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Update Report: WHO RISK ASSESSMENT of H7N9 on 10 May 2013

WHO has issued a risk assessment about H7N9 on 10th May 2013.


Humaninfections with avian influenza A (H7N9) virus

10 May 2013


H7N9 VirusA total of 131 confirmed cases of humaninfection with avian influenza A(H7N9) virus have been reported to WHO by ChinaNational Health and Family Planning Commission and one case by the TaipeiCenters for Disease Control (Taipei CDC). Although cases have been reported inboth sexes and across a wide range of ages, most cases have occurred amongmiddle-aged and older men. Thirty-two people have died, and most of the othercases are considered severe. In addition to the case reported by Taipei CDC(with a history of recent travel from Jiangsu), cases have been reported fromAnhui, Fujian, Henan, Hunan, Jiangsu, Jiangxi, Shandong and Zhejiang, and themunicipalities of Beijing and Shanghai.

 H7N9 virus

Much remains unknown about this virus,including the animal reservoir(s) in which it is circulating, the mainexposures and routes of transmission, and the scope of the spread of this virusamong people and animals. Investigations are ongoing and evidence isinconclusive. Nevertheless, human infection appears to be related to exposureto live poultry or contaminated environments because:

. The virus in humans is geneticallysimilar to that found in animals and the environment (live bird markets).

. Most human cases (approximately three outof four patients) report a history of exposure to animals, mostly chickens.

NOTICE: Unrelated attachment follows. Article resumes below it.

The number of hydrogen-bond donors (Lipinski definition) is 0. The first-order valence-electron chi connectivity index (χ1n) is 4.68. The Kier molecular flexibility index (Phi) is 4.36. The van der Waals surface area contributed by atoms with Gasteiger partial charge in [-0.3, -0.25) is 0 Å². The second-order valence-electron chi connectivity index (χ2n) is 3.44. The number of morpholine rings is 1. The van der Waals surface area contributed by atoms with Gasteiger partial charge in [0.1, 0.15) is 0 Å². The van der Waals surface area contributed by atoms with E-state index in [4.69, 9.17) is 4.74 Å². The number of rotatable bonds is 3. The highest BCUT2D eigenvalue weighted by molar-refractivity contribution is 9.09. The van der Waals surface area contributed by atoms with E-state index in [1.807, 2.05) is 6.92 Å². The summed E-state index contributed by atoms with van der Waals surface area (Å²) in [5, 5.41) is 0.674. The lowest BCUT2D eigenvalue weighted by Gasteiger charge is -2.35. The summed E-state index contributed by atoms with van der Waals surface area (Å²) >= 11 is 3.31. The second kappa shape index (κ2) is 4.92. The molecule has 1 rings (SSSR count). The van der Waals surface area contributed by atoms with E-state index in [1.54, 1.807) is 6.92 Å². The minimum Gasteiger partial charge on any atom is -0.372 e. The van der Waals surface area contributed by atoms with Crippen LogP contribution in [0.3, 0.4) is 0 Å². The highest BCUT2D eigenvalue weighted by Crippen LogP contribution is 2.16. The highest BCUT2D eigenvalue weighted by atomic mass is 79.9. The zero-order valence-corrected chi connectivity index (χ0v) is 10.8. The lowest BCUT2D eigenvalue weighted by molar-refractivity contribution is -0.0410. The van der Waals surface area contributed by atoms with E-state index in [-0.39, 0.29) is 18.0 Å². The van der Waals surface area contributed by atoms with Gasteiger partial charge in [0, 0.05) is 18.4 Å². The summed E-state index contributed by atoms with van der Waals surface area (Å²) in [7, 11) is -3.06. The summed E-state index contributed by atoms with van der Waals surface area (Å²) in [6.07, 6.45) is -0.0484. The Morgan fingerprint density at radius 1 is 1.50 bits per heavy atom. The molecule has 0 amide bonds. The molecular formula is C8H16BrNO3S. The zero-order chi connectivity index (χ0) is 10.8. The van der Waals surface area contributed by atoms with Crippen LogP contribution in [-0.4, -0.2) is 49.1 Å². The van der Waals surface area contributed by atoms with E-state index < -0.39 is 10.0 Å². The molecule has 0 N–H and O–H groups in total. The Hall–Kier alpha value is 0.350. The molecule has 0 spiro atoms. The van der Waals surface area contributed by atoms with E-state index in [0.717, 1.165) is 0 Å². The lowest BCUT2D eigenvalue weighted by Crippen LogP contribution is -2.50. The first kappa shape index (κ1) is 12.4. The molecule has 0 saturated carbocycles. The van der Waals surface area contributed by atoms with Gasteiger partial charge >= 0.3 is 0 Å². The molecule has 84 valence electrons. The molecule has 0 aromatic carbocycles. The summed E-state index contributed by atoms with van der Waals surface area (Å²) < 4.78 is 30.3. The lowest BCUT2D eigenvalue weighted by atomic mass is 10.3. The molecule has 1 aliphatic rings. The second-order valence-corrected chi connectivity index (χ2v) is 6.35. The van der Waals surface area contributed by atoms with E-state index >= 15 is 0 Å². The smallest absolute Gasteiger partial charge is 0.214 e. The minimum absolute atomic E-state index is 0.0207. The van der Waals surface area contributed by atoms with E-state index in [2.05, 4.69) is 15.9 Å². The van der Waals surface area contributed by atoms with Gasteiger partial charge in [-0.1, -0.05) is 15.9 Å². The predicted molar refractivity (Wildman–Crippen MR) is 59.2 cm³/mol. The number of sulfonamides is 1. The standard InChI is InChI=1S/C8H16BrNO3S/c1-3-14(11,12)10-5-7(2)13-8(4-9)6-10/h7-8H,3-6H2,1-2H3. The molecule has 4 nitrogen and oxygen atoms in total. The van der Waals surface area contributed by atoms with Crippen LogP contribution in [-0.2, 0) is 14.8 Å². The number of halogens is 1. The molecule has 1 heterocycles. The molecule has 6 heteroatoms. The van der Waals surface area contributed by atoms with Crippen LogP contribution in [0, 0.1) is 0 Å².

. The virus has been detected in poultry inlive bird markets.

. The number of human cases appears to havedecreased after closure of live animal markets.

Whether other potential reservoirs of thisvirus may exist, including in other domestic and wild bird species, andmammalian species, has not yet been determined. And although two familyclusters have been reported, there is no evidence of sustained human-to-humantransmission:

. Monitoring and testing of contacts(>2000 people) of confirmed cases has detected few infections.

. Testing of more than 20,000 people withinfluenza-like illness (ILI) in March and April has confirmed only sixinfections with H7N9. This finding suggests that milder cases of H7N9 infectionare not occurring in large numbers.

This is the first time human infection withthe avian influenza A (H7N9) subtype has been detected. Previously, sporadiccases of human infection with other influenza A (H7) viruses have been reportedwhich were associated with outbreaks of infection in poultry. The few A (H7) humaninfections that have occurred generally resulted in mild illness andconjunctivitis, with the exception of one death.

Genetic and laboratory characterization ofavian influenza A(H7N9) viruses isolated from humans indicates that:

. The virus contains a group of influenzavirus genes from multiple origins.

. Some genetic changes, including aminoacid substitutions associated with increased affinity to alpha 2-6 receptors,suggest that H7N9 may have greater ability to infect mammals, including humans,than other avian influenza viruses.